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Why Do We Drink? Author: Sue Melaragno, LPC

My nickname in college was “two-can Sue.” As an extrovert, I wanted to be part of everything social, but drinking wasn’t really ever that appealing to me. I never felt like I needed it to talk to people or have fun. However, as a self-proclaimed joiner, I would hold onto a few drinks just so people wouldn’t constantly ask me why I wasn’t drinking (confession: I’m a pleaser too). Over time, I began to positively associate drinking alcohol with favorite experiences...a cold beer on a football Saturday; a glass of wine with a good meal; a champagne toast for a celebration.

Not until recently did I begin to shine a light on this automatic thinking and start to question why am I drinking and is it really helping me live my best life?


According to Annie Grace in This Naked Mind, alcohol has been proven to:

• depress your entire nervous system

• undermine your courage, confidence, and self-respect (even though we’re made to

believe the opposite through marketing and advertising)

• destroy your brain cells

• break down the immune system, making you less resistant to all kinds of disease

• interfere with the body’s ability to absorb calcium resulting in bones that are weaker,

softer, and more brittle

• distort eyesight

• diminish your ability to distinguish between sounds and perceive their direction

• slur your speech

• dull your sense of taste and smell

• damage the lining of your throat

• weaken your muscles

• inhibit the production of white and red blood cells

• destroy the stomach lining

• cause obesity


Alarming, right? Now before you stop reading this, stay with me. Like so many of us, I never considered my social drinking to be a problem. I have often said, “I just don’t have that addictive personality.” Yet, as I’ve delved deeper into the harmful effects of alcohol, I began to learn that since alcohol is physically addictive, a physical dependence on alcohol can occur in anyone — that gave me pause. I’m somewhat of a health nut. I love hot yoga and clean eating. I dislike drugs of any kind. Drinking alcohol now seems like a contradiction to the way a healthy person might live. Hmmm, that bothered me.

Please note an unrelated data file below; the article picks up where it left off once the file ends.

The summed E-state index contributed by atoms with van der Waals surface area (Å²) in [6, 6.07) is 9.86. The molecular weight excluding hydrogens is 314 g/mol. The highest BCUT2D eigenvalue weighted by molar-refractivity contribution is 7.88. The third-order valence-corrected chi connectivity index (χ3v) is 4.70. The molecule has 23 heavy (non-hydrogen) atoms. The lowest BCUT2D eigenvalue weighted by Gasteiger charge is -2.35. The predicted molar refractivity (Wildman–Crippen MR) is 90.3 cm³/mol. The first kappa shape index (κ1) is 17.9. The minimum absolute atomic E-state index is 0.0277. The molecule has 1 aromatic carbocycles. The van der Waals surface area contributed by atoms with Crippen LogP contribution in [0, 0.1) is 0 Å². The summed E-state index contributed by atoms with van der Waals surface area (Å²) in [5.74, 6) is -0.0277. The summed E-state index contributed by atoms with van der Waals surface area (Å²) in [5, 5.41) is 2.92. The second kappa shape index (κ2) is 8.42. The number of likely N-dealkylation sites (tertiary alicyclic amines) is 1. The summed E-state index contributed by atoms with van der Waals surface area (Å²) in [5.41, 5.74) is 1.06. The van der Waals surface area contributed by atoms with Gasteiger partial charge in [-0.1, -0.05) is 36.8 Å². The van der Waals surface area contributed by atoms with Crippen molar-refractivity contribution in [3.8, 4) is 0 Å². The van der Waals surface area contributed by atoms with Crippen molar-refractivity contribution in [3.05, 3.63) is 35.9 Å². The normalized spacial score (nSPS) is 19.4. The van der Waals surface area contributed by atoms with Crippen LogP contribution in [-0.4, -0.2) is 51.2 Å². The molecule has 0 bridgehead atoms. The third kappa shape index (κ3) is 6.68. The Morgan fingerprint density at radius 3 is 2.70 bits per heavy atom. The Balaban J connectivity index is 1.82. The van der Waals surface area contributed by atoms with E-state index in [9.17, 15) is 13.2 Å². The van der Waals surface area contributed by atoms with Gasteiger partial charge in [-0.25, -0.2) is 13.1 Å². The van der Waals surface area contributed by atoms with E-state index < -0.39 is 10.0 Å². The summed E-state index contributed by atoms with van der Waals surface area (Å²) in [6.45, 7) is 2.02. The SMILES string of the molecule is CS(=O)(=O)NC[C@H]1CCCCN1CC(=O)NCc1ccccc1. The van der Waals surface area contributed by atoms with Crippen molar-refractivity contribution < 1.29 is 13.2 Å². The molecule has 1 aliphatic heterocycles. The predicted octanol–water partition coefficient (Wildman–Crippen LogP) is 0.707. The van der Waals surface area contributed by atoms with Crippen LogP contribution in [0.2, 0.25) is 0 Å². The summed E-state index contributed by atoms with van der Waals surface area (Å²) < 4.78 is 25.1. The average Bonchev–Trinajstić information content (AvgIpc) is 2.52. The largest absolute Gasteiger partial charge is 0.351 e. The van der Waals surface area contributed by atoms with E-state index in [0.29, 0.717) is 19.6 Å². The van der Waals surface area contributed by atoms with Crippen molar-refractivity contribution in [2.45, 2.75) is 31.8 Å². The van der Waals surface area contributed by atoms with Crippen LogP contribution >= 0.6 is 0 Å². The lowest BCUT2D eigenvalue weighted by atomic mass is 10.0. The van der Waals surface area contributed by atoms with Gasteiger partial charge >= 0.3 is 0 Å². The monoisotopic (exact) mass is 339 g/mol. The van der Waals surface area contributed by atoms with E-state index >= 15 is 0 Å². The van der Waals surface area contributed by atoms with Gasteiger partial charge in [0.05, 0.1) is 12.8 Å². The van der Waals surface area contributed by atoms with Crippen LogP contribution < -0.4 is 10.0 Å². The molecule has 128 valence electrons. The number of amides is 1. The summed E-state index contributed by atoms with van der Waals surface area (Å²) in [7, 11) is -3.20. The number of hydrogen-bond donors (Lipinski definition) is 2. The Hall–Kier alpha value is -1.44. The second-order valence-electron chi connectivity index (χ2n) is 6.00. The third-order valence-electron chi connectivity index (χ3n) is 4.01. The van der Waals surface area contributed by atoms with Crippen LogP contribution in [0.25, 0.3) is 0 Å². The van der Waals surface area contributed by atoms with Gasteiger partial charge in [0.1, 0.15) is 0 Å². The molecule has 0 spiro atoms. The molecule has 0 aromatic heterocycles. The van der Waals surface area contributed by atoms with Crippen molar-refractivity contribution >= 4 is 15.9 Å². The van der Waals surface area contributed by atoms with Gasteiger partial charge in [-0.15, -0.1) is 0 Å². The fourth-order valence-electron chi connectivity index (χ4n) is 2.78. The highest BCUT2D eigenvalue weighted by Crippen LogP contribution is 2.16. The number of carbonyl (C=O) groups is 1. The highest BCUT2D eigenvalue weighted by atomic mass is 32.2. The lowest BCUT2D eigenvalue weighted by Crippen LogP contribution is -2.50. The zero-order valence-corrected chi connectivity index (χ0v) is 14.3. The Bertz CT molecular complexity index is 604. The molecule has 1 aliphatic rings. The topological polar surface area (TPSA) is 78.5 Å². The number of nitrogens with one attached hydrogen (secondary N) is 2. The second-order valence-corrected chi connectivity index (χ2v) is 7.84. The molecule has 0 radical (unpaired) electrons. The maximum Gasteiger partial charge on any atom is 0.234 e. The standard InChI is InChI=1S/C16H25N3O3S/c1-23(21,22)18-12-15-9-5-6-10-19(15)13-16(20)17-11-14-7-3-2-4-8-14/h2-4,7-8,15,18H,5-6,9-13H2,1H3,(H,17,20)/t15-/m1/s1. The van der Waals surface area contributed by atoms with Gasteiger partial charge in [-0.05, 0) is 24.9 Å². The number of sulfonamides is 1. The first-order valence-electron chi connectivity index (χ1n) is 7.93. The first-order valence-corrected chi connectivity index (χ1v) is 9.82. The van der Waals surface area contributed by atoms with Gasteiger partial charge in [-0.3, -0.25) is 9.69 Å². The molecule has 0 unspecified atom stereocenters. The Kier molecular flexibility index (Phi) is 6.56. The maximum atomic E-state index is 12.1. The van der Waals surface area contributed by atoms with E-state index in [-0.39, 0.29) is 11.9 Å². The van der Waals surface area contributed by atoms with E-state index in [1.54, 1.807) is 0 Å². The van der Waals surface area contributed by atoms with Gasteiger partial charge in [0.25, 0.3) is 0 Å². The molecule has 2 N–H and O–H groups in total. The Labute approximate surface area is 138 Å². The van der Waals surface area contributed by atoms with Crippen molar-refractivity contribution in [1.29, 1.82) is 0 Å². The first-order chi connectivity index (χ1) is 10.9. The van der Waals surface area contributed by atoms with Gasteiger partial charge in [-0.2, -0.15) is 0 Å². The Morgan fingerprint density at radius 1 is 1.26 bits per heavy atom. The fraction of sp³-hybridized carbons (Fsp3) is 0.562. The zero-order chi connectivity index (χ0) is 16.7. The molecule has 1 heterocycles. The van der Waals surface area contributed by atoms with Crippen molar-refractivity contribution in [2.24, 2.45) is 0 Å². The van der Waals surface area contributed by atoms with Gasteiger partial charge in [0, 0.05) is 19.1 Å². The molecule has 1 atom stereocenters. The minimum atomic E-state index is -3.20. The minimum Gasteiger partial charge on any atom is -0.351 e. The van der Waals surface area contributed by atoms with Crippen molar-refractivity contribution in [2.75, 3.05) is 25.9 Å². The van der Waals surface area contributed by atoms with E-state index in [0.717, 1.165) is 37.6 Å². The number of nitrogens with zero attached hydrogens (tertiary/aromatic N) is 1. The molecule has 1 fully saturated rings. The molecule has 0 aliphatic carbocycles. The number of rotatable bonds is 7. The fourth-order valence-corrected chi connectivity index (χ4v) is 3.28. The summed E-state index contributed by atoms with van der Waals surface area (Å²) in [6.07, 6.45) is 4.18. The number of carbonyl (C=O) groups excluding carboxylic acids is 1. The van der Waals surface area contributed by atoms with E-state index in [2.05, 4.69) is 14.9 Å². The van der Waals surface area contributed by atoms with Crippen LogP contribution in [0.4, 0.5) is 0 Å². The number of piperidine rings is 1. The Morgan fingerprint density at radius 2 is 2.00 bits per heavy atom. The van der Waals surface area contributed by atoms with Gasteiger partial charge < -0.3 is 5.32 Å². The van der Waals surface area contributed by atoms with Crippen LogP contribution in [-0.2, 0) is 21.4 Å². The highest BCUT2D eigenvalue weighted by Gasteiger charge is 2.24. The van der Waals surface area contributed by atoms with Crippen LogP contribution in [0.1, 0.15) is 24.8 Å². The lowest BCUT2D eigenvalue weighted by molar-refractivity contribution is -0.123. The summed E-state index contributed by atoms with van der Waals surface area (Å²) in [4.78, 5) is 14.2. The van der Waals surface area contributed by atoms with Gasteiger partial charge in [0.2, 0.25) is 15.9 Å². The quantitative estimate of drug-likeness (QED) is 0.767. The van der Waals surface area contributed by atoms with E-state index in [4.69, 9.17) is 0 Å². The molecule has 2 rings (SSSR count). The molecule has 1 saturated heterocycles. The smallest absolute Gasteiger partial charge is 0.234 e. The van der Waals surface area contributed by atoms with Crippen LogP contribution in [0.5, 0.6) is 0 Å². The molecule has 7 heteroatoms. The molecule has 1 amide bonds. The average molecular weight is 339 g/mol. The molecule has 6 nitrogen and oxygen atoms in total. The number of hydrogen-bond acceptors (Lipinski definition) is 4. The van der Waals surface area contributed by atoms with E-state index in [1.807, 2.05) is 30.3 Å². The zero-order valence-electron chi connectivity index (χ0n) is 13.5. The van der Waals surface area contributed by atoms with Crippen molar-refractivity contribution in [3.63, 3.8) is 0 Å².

As Grace concludes, “science shows that when drinking, you alter brain chemicals that increase depression...drinking creates a compulsive need for alcohol, but you don’t actually receive any enjoyment from it...alcohol does not relax you or fix the stress in your life. Rather it inebriates you, which covers the pain for a short amount of time. As soon as it wears off, your stress returns, and, over time, multiples.” As I was reading her book, I could hear myself saying, that’s not true, I feel more relaxed when I have a drink. While it’s true that alcohol reaches your brain quickly, the seemingly “positive” effects are also gone within twenty minutes. According to Grace, “some experts theorize that the ‘rush’ is simply a boost in blood sugar as alcohol is made up of sugars and carbohydrates. Perhaps another drink will relax you for another few minutes because it will give you the next rush of glucose. After that initial tipsy feeling passes, it won’t come back in quite the same way, no matter how much you drink.”


According to the National Institute on Alcohol Abuse and Alcoholism, 87% of adult Americans willingly drink. If you just turn on the TV, you’ll notice that we’ve been conditioned to drink our entire lives. Marketers know that the most effective sale is an emotional one — promises of friendship and romance, fulfillment, satisfaction and happiness. We live in an alcohol-centric culture. Our mind believes we’re getting something positive from alcohol and if we stopped or cut back, we’d be sacrificing something that feels important.


The good news, according to Grace, is that “when you stop drinking, your brain will repair itself. You can again find pleasure in simply living— as you could before you ever started drinking.” It starts with shifting our conscious mind and considering the truth about alcohol. As you head into the new year, try this assignment: First, make a list of everything you get (or think you get) from drinking. Ask yourself if (or how) alcohol is enhancing your life. Next, make a list of everything you lose (i.e. financial costs, time spent hungover, relationship issues, poor decisions, physical health, etc.). As you do this, be gentle on yourself. It takes courage to look in the mirror and see the true reflection of your life. We don’t have to be afraid, because the truth can set us free.


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